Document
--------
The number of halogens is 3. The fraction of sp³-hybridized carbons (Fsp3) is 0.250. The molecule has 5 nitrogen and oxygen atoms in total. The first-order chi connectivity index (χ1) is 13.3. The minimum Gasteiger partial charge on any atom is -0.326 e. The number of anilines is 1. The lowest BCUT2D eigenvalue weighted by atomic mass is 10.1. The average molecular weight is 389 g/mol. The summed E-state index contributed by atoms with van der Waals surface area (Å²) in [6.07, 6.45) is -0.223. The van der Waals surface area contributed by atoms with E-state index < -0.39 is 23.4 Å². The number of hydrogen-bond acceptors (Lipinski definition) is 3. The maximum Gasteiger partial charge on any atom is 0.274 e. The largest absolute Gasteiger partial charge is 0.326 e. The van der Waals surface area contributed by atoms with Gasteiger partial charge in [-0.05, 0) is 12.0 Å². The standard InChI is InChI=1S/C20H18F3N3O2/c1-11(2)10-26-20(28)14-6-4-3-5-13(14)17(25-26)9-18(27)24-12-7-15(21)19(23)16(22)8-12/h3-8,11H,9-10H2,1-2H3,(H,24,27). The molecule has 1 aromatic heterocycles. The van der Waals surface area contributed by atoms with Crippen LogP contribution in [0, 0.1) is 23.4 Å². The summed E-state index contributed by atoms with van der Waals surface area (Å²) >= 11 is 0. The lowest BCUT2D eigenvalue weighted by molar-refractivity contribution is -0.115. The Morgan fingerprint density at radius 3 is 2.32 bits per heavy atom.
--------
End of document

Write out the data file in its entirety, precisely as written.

The number of halogens is 3. The fraction of sp³-hybridized carbons (Fsp3) is 0.250. The molecule has 5 nitrogen and oxygen atoms in total. The first-order chi connectivity index (χ1) is 13.3. The minimum Gasteiger partial charge on any atom is -0.326 e. The number of anilines is 1. The lowest BCUT2D eigenvalue weighted by atomic mass is 10.1. The average molecular weight is 389 g/mol. The summed E-state index contributed by atoms with van der Waals surface area (Å²) in [6.07, 6.45) is -0.223. The van der Waals surface area contributed by atoms with E-state index < -0.39 is 23.4 Å². The number of hydrogen-bond acceptors (Lipinski definition) is 3. The maximum Gasteiger partial charge on any atom is 0.274 e. The largest absolute Gasteiger partial charge is 0.326 e. The van der Waals surface area contributed by atoms with Gasteiger partial charge in [-0.05, 0) is 12.0 Å². The standard InChI is InChI=1S/C20H18F3N3O2/c1-11(2)10-26-20(28)14-6-4-3-5-13(14)17(25-26)9-18(27)24-12-7-15(21)19(23)16(22)8-12/h3-8,11H,9-10H2,1-2H3,(H,24,27). The molecule has 1 aromatic heterocycles. The van der Waals surface area contributed by atoms with Crippen LogP contribution in [0, 0.1) is 23.4 Å². The summed E-state index contributed by atoms with van der Waals surface area (Å²) >= 11 is 0. The lowest BCUT2D eigenvalue weighted by molar-refractivity contribution is -0.115. The Morgan fingerprint density at radius 3 is 2.32 bits per heavy atom.